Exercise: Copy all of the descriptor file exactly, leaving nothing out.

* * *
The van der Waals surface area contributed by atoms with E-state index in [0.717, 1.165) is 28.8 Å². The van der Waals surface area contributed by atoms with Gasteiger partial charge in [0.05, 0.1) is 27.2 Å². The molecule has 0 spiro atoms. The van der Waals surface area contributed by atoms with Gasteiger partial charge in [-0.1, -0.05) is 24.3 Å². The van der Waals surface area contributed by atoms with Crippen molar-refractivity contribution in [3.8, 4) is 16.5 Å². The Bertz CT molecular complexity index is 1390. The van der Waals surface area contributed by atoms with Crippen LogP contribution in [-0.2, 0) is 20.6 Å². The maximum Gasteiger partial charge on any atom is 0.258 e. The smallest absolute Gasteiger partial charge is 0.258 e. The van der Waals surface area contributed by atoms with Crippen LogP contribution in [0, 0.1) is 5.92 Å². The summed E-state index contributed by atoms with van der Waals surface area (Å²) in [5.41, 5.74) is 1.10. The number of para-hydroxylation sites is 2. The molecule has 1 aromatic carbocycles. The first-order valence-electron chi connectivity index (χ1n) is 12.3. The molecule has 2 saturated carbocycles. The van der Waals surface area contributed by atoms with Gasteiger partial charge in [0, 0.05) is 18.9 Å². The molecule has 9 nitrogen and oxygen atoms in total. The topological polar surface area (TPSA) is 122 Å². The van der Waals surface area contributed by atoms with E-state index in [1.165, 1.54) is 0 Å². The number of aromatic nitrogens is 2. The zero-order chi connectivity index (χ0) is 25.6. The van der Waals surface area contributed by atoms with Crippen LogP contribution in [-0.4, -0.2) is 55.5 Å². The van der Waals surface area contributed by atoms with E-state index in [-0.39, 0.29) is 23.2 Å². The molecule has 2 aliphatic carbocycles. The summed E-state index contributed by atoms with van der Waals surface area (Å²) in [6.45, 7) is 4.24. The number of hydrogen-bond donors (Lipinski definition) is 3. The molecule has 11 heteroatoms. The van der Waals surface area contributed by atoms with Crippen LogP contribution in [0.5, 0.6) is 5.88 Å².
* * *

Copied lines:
The van der Waals surface area contributed by atoms with E-state index in [0.717, 1.165) is 28.8 Å². The van der Waals surface area contributed by atoms with Gasteiger partial charge in [0.05, 0.1) is 27.2 Å². The molecule has 0 spiro atoms. The van der Waals surface area contributed by atoms with Gasteiger partial charge in [-0.1, -0.05) is 24.3 Å². The van der Waals surface area contributed by atoms with Crippen molar-refractivity contribution in [3.8, 4) is 16.5 Å². The Bertz CT molecular complexity index is 1390. The van der Waals surface area contributed by atoms with Crippen LogP contribution in [-0.2, 0) is 20.6 Å². The maximum Gasteiger partial charge on any atom is 0.258 e. The smallest absolute Gasteiger partial charge is 0.258 e. The van der Waals surface area contributed by atoms with Crippen LogP contribution in [0, 0.1) is 5.92 Å². The summed E-state index contributed by atoms with van der Waals surface area (Å²) in [5.41, 5.74) is 1.10. The number of para-hydroxylation sites is 2. The molecule has 1 aromatic carbocycles. The first-order valence-electron chi connectivity index (χ1n) is 12.3. The molecule has 2 saturated carbocycles. The van der Waals surface area contributed by atoms with Gasteiger partial charge in [0, 0.05) is 18.9 Å². The molecule has 9 nitrogen and oxygen atoms in total. The topological polar surface area (TPSA) is 122 Å². The van der Waals surface area contributed by atoms with E-state index in [1.165, 1.54) is 0 Å². The number of aromatic nitrogens is 2. The zero-order chi connectivity index (χ0) is 25.6. The van der Waals surface area contributed by atoms with Crippen LogP contribution in [-0.4, -0.2) is 55.5 Å². The van der Waals surface area contributed by atoms with E-state index in [-0.39, 0.29) is 23.2 Å². The molecule has 2 aliphatic carbocycles. The summed E-state index contributed by atoms with van der Waals surface area (Å²) in [6.45, 7) is 4.24. The number of hydrogen-bond donors (Lipinski definition) is 3. The molecule has 11 heteroatoms. The van der Waals surface area contributed by atoms with Crippen LogP contribution in [0.5, 0.6) is 5.88 Å².